Today, state policies on this issue differ a great deal. The District of Columbia, New York City and 10 states — California, Oregon, Washington, New York, Connecticut, Maryland, Vermont, Massachusetts, Hawaii and Minnesota — allow individuals to do so if they can provide a notarized doctors note that they have received the treatment deemed necessary by the individual and their doctor to live their life in a way that is consistent with their gender identity.

That’s what trans activists call the "modernized standard," because it does not mandate expensive surgery or hormone treatments that every trans person does not want and some along with their doctors do not feel they need. And, that’s also the standard required by the Social Security Administration for Social Security cards, as well as US passports and birth certificates issued to Americans born abroad.

Thirty-seven states currently have a higher standard, though — requiring people to provide medical proof that they have undergone gender reassignment surgery in order to request an altered birth certificate. North Carolina is part of this latter group.

Three states — Idaho, Ohio, and Tennessee — do not allow changes to birth certificates at all. Tennessee has a state law explicitly forbidding changes to the gender section of a birth certificate. And, this month, lawmakers in Kansas held a hearing to consider a request from officials in that state’s health department that would limit changes to birth certificates to rare situations where, as the Associated Press reported, "a person or his or her parents could document that the gender was incorrectly recorded at the time of birth." Kansas health department officials say they are being asked to make changes to birth certificates that extend beyond the authority granted to them by Kansas’s 1970s-era birth certificate law.

Also this month, a trans-rights group filed suit against the state of Pennsylvania on behalf of two trans individuals who say that the state’s rules requiring people who want a birth certificate change to provide proof of surgery violates their rights under the Equal Protection Clause. The suit describes trans status as a "disability."

Both the matter in Kansas and the Pennsylvania suit get at a core dispute between those who support laws like North Carolina’s bathroom law and those who do not. Opponents of the law insist that gender cannot be truly determined by looking at the genitals of a child when born. Those who support it say that sex is fixed at birth and cannot be altered in anything more than cosmetic or surgical ways.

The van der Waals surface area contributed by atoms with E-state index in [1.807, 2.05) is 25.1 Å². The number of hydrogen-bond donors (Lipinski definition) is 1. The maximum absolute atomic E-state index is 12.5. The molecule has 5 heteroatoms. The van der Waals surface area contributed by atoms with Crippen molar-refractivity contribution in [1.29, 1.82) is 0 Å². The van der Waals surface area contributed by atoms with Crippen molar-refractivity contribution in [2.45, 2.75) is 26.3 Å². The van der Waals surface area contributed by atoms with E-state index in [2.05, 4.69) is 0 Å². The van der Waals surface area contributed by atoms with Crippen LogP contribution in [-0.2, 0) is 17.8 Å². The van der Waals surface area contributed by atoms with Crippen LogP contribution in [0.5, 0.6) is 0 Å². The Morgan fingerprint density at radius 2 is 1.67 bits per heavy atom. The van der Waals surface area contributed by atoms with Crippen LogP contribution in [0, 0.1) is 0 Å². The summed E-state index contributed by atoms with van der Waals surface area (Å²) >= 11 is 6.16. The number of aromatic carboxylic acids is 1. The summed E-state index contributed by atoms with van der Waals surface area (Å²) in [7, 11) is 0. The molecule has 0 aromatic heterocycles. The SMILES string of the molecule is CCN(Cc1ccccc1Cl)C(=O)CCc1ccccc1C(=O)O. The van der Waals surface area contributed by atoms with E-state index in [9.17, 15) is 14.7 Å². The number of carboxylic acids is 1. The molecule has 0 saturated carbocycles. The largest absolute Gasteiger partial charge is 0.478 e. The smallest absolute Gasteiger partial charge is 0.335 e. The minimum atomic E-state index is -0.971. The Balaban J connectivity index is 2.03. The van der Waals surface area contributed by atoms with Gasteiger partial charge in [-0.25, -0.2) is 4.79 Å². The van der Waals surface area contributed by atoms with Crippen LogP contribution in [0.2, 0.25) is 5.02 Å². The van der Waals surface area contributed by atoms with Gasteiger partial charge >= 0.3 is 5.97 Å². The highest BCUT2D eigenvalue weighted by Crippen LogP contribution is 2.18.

Amnesty International and the European Court of Human Rights have both declared any attempt to prevent transgender individuals from changing the gender listed on their official documents a violation of these individuals’ human rights. In the United States, a number of gay and trans advocacy organizations say the ability to alter one’s birth certificate is key, because it allows trans individuals to decide when and to whom they want to disclose the fact that they are trans.

Without this option, they may be forced to present, for example, a driver’s license that bears the legal name and gender identity that they now present to the world but a birth certificate that does not correspond and will raise questions anytime such a person applies for a job, a loan, or an apartment. That’s part of the reason that the US State Department’s policy change in 2010 and the Social Security Administration’s changes in 2013 were so widely applauded by trans advocacy groups. Of course, not everyone has

The actual content of that North Carolina bill and those that mimic it make the reasons that some people want to alter their birth certificates pretty plain. Again, that North Carolina law makes a crime of using a public bathroom that does not correspond with the gender listed on one’s birth certificate.



Political correctness is most pervasive in universities and colleges but I rarely report the  incidents concerned here as I have a separate blog for educational matters.

American "liberals" often deny being Leftists and say that they are very different from the Communist rulers of  other countries.  The only real difference, however, is how much power they have.  In America, their power is limited by democracy.  To see what they WOULD be like with more power, look at where they ARE already  very powerful: in America's educational system -- particularly in the universities and colleges.  They show there the same respect for free-speech and political diversity that Stalin did:  None.  So look to the colleges to see  what the whole country would be like if "liberals" had their way.  It would be a dictatorship.

For more postings from me, see TONGUE-TIED, GREENIE WATCH,   EDUCATION WATCH INTERNATIONAL, FOOD & HEALTH SKEPTIC, AUSTRALIAN POLITICS and  DISSECTING LEFTISM.   My Home Pages are here or   here or   here.  Email me (John Ray) here